Historian gripes about access and quality of archives in China

Jiayun Feng:

Shen Zhihua 沈志华 is a famous Chinese historian who specializes in the history of the Soviet Union, the Cold War, and Sino-Soviet relations. As a professor of history at East China Normal University, Shen earned a reputation for his obsession with archival research, which, according to him, should always be a priority for historians. In a recent and surprisingly frank interview (in Chinese) with Paper.cn, Shen talked the absurd difficulties of obtaining permission to read historical documents in China, and how often they have been tampered with.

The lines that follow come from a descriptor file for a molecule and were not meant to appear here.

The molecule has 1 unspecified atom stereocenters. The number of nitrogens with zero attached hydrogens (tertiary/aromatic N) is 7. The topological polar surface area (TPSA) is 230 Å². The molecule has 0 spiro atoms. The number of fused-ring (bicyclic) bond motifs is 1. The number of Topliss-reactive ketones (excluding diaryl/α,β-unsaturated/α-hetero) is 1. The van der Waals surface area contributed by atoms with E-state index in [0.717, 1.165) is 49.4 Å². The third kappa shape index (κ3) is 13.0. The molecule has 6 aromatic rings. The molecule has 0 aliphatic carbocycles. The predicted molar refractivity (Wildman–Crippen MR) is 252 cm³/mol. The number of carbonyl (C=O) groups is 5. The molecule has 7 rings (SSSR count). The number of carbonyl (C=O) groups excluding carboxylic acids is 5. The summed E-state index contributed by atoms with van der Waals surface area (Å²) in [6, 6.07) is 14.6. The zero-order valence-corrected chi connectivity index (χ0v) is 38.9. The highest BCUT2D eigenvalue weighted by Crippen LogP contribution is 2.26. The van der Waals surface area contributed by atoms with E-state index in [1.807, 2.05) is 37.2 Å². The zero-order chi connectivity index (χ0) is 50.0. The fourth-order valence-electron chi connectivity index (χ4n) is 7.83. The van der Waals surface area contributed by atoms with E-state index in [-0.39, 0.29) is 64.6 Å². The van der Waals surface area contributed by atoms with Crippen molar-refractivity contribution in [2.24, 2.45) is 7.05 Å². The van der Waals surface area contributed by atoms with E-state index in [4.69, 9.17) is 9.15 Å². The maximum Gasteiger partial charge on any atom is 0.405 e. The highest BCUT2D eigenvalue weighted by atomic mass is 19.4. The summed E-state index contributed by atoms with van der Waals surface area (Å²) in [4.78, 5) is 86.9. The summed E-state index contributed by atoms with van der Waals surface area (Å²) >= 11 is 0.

At the beginning of the conversation, Shen talks about how he collected a large quantity of declassified archival materials in the 1990s after the collapse of the Soviet Union. At that time, he paid out of his own pocket for most of the trips that he made to Moscow. But what bothered Shen more than the lack of funding was the quality of the documents he found: “In the U.S.S.R., many government reports submitted to top authorities were written to please superiors,” Shen said. “And archives preserved by Russia are poorly organized compared with those in Western countries such as the United States.”